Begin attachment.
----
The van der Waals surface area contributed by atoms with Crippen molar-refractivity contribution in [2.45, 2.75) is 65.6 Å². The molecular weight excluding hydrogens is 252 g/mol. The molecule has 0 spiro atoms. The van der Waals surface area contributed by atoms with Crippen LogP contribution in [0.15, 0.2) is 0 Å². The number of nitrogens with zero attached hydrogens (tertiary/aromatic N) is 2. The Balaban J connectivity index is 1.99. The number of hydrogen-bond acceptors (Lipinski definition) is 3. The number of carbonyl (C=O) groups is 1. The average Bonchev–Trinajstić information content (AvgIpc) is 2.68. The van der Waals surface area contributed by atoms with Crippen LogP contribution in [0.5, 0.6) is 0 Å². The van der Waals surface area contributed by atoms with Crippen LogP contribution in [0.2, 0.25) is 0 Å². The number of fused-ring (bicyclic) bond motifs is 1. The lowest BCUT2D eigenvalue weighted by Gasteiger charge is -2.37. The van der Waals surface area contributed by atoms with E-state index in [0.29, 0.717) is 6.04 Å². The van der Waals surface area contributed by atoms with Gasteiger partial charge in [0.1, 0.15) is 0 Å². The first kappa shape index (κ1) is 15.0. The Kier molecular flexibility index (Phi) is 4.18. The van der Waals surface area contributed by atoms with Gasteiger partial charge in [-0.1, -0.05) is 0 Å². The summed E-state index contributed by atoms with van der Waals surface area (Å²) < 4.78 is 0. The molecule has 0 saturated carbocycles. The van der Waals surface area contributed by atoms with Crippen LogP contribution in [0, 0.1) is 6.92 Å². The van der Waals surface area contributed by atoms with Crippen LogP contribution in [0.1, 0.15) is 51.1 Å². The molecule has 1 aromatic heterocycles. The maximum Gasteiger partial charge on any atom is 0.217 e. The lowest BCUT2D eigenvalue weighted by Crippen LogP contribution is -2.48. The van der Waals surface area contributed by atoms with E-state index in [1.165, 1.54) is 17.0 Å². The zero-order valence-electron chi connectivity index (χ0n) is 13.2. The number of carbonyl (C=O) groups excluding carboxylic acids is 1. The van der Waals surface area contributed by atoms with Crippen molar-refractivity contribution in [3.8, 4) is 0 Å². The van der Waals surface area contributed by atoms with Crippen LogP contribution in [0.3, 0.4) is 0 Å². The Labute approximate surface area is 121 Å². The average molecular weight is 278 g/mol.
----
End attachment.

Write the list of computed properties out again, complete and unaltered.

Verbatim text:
The van der Waals surface area contributed by atoms with Crippen molar-refractivity contribution in [2.45, 2.75) is 65.6 Å². The molecular weight excluding hydrogens is 252 g/mol. The molecule has 0 spiro atoms. The van der Waals surface area contributed by atoms with Crippen LogP contribution in [0.15, 0.2) is 0 Å². The number of nitrogens with zero attached hydrogens (tertiary/aromatic N) is 2. The Balaban J connectivity index is 1.99. The number of hydrogen-bond acceptors (Lipinski definition) is 3. The number of carbonyl (C=O) groups is 1. The average Bonchev–Trinajstić information content (AvgIpc) is 2.68. The van der Waals surface area contributed by atoms with Crippen LogP contribution in [0.5, 0.6) is 0 Å². The van der Waals surface area contributed by atoms with Crippen LogP contribution in [0.2, 0.25) is 0 Å². The number of fused-ring (bicyclic) bond motifs is 1. The lowest BCUT2D eigenvalue weighted by Gasteiger charge is -2.37. The van der Waals surface area contributed by atoms with E-state index in [0.29, 0.717) is 6.04 Å². The van der Waals surface area contributed by atoms with Gasteiger partial charge in [0.1, 0.15) is 0 Å². The first kappa shape index (κ1) is 15.0. The Kier molecular flexibility index (Phi) is 4.18. The van der Waals surface area contributed by atoms with Gasteiger partial charge in [-0.1, -0.05) is 0 Å². The summed E-state index contributed by atoms with van der Waals surface area (Å²) < 4.78 is 0. The molecule has 0 saturated carbocycles. The van der Waals surface area contributed by atoms with Crippen LogP contribution in [0, 0.1) is 6.92 Å². The van der Waals surface area contributed by atoms with Crippen LogP contribution in [0.1, 0.15) is 51.1 Å². The molecule has 1 aromatic heterocycles. The maximum Gasteiger partial charge on any atom is 0.217 e. The lowest BCUT2D eigenvalue weighted by Crippen LogP contribution is -2.48. The van der Waals surface area contributed by atoms with E-state index in [1.165, 1.54) is 17.0 Å². The zero-order valence-electron chi connectivity index (χ0n) is 13.2. The number of carbonyl (C=O) groups excluding carboxylic acids is 1. The van der Waals surface area contributed by atoms with Crippen molar-refractivity contribution in [3.8, 4) is 0 Å². The van der Waals surface area contributed by atoms with Crippen LogP contribution in [0.3, 0.4) is 0 Å². The Labute approximate surface area is 121 Å². The average molecular weight is 278 g/mol.